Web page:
As if the competition from Microsoft wasn’t enough to keep Novell busy, the rest of the industry has been rapidly moving toward Java. And Novell’s once steady file-serving business has been replaced by hardware-based storage area networks (SANs). The SANs allow data to be shared between multiple platforms rather than NetWare’s LAN-based storage paradigm.
Recognizing that the file-sharing portion of its business would soon be gone, Novell began repositioning itself as an application server, starting with NetWare 5. By adding a Java interpreter to a lightning-fast file store, Novell created a high-performing and industry-standard Java platform. And by leveraging its existing NDS technology, the platform inherited a robust, Java-enabled directory service. But other Java application server companies had a two- or three-year lead on Novell. This meant they had both a mature product and a mature channel in which to offer it. Novell had to get both, and it had to do so quickly.
First, it got a channel when it acquired Cambridge Technology Partners (CTP). CTP was one of the early thought and installation leaders in the Java server space. The Novell acquisition gave it an existing installed base to sell to and a Java-enabled NetWare server product to use when selling its solutions. But the Java technology in NetWare wasn’t technologically advanced enough to compete with WebSphere, BEA, and other Java application servers. So Novell acquired Silverstream Software last June. By including Silverstream in the core NetWare product offering, Novell finally has a compelling Java 2 Enterprise Edition-compliant server offering.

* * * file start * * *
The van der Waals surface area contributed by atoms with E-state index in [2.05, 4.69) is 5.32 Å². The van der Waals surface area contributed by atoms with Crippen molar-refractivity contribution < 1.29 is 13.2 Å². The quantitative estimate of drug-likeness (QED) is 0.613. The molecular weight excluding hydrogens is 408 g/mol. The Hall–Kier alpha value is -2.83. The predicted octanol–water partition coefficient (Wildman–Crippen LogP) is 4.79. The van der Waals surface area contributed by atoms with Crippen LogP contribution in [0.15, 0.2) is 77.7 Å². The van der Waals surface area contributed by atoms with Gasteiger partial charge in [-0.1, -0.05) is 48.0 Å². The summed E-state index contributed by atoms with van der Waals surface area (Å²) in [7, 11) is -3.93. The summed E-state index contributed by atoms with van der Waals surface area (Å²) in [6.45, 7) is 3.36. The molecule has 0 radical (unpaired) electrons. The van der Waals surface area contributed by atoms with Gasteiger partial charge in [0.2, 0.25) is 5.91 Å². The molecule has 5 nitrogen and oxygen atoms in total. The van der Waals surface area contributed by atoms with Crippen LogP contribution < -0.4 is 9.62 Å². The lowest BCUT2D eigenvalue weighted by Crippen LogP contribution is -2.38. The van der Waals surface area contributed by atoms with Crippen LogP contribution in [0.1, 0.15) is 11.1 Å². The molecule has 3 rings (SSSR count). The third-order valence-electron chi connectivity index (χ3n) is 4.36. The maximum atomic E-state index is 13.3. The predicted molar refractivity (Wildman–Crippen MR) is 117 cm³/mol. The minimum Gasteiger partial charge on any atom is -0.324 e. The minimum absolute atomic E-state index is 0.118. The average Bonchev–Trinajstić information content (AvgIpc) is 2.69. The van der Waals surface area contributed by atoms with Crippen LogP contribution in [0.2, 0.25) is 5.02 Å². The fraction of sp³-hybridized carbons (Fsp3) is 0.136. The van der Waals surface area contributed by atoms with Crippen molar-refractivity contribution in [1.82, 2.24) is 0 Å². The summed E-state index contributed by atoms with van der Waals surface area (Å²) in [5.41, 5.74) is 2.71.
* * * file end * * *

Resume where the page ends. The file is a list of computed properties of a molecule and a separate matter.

The new NetWare
When released in the first half of 2003, NetWare will represent Novell’s best chance to retain its customer base and convert it from the existing NetWare file-sharing and directory services to the next generation platform.
Given that its new product, code named Nakoma, will be released about the same time as Windows .NET Server, the comparisons are inevitable. Nakoma will include not only the J2EE 1.3-compliant server, but an integrated Web portal, XML-based directory integration that allows connectivity with Active Directory and Windows domains, and the ability to run existing open source Web servers (Apache/Tomcat), databases (MySQL), and scripting languages (Perl, PHP). With the Nakoma release and a consulting arm positioned to take it to market, Novell now has a product and a migration path for its existing installed base.
But there are still some significant challenges. Novell’s CTP group can’t compete with the hordes of Sun, IBM, and Oracle consultants pushing their J2EE technology. And Novell becomes just another J2EE application server rather than the dominant provider of a core technology like it was in the NetWare 3.x and 4.x days.
If your company already has a significant NetWare investment, and you want to move applications to the J2EE platform, the Nakoma release is well worth investigating. The rise in popularity of Java, coupled with the interest in application servers as a core enterprise server offering, has given Novell a new lease on life. And with the Nakoma release, Novell is in a great position to take advantage of it.